Step Cut: Cutting style with mainly square and rectangular facets arranged in concentric rows, simulating a mirrored staircase.

 

Antique Stone Cuts

As specialists in antique jewellery we recognise the beauty and extraordinary quality of antique cut diamonds and original antique pieces. Many of these stones would have been passed down from generation to generation in families, sometimes being re-set by the bride in current styles.

Every antique stone is unique, special and one of a kind. The stones themselves were cut by hand using a series of tools including a cleaver. It often took months to study diamonds before cutting, and then months to cut, to ensure the most beautiful result. The famous Cullinan diamond took two years to study and cut.

 

The Different Antique Cuts

Rose Cut: The rose cut features a flat bottom with a dome-shaped crown, rising to a single apex. With anywhere from 3 to 24 facets, a rose cut diamond resembles the shape of a rose bud. The rose cut dates to the 1500s and remained common during the Georgian and Victorian eras.

Old European: 1700s–1900. These stones are largely round in shape, have circular girdles, small tables, a heavy (or tall) crown and great overall depth.

Old Mine: 1830s–1900. These have more of a square or cushion shape in comparison to the Old European. It was an early version of the modern brilliant cut. They have a high crown, small table and large ‘open’ culet. The old mine cut was originally developed to sparkle its best in incandescent or candle light; the perfect evening accessory.

Old Cut: Refers to a stone cut with a rounded outline and large culet, predominantly prior to 1910. This style was meant to maximise light return in low light conditions, namely candlelight.

Antique Cushion: 1830s–1900. This is often referred to as a ‘pillow’ shape. It has a large or ‘open’ culet and is rectangular to square, with rounded corners. Like the modern emerald cut, your eyes will delve deep into an antique cushion cut stone.

Transitional Cut: 1870s–1940s. This is the transition between the old European and the modern brilliant cuts. The angles of these stones are more similar to the modern brilliant to other antique cuts. For example, the table facet size is increased, and culets are nearly nonexistent or ‘somewhat large’ but could not be described as ‘large’ or ‘open’.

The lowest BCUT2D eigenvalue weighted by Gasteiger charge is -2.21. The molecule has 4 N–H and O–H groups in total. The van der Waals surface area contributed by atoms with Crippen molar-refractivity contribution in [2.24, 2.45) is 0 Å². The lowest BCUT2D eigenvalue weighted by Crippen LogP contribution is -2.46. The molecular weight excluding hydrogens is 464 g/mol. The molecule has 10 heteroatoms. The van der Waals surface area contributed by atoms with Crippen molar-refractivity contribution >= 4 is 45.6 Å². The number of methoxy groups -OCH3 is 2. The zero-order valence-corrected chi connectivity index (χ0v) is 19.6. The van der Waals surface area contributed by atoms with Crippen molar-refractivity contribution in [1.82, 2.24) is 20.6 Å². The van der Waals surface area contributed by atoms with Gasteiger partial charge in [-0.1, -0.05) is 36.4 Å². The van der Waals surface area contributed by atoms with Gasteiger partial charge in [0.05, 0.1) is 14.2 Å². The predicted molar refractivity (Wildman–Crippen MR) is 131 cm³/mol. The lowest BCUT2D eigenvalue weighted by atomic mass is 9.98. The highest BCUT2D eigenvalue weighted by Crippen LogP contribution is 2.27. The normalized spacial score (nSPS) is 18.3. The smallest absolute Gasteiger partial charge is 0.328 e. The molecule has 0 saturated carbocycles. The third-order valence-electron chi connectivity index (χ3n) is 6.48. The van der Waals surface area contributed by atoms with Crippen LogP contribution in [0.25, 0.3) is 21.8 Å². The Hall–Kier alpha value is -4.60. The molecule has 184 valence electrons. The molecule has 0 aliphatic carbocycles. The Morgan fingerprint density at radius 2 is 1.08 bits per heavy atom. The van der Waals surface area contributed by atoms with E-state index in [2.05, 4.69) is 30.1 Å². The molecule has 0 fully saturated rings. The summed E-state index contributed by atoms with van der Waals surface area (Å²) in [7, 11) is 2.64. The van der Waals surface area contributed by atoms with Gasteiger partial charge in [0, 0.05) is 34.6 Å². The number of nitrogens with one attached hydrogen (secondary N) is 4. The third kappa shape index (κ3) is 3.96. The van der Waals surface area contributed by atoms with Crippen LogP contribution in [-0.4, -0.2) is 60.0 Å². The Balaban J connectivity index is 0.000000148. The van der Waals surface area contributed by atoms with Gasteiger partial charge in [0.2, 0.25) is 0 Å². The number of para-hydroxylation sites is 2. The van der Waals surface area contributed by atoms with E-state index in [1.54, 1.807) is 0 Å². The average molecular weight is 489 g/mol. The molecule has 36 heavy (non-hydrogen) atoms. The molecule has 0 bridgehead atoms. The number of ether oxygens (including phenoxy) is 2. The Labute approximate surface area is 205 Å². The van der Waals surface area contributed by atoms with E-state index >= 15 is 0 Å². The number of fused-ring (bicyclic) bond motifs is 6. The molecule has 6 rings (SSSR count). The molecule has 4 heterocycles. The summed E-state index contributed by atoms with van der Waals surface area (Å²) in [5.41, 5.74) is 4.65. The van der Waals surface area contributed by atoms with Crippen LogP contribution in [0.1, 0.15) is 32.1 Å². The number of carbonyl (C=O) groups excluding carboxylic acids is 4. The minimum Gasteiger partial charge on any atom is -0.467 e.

Clarity

The term 'clarity' refers to the purity of the diamond.

The term ‘clarity’ refers to the purity of the diamond. Natural diamonds are the result of carbon that has been exposed to extreme heat and pressure within the earth’s core. This process can result in a variety of tiny natural imperfections within or on the surface (blemishes) of the stone. The grading scale came about when previously general terms such as ‘eye clean’ were used, which could be misinterpreted.

Such imperfections can be smaller diamond or spinel crystals growing within the larger stone or little surface bruises or sections of the ‘skin’ of the uncut diamond left on the surface of the cut stone.

Most inclusions do not affect the structure, life or beauty of gem quality diamonds and are usually not visible to the naked eye.

The diamond clarity scale has six categories, which are divided for a total of 11 specific grades:

Clarity

Flawless (F): No inclusions and no blemishes are visible to a skilled grader under 10x magnification. These stones are exceptionally rare.

Internally Flawless (IF): No inclusions and only blemishes are visible to a skilled grader under 10x magnification.

Very, Very Slightly Included (VVS1 and VVS2): Minute inclusions that range from extremely difficult to very difficult to see by a skilled grader under 10x magnification.

 Very Slightly Included (VS1 and VS2): Minor inclusions that range from difficult to somewhat easy to see by a skilled grader under 10x magnification.

Slightly Included (SI1 and SI2): Noticeable inclusions that are relatively easy to see by a skilled grader under 10x magnification.

Included (I1, I2 and I3): Obvious inclusions that are visible to a skilled grader under 10x magnification.

Colour

The diamond colour grading scale ranges from D to Z.

A chemically pure and structurally perfect diamond has no hue. Trace elements such as Nitrogen and Boron in diamond can cause the stone to have small yellow or blue hues. Other impurities can make a diamond look slightly grey or brown. Most colour distinctions are not visible to the untrained eye, but can make big differences in the prices of the diamonds.

Previous to this system, jewellers used a variety of different ratings such as A, B and C and 0-3. The D-Z scale started afresh, with D colour being completely colourless, down to Z which has noticeable colour.

Naturally coloured diamonds that fall outside the normal colour range are called fancy diamonds. They are either yellow or brown diamonds that have more colour than a Z grade, or are a colour other than yellow or brown.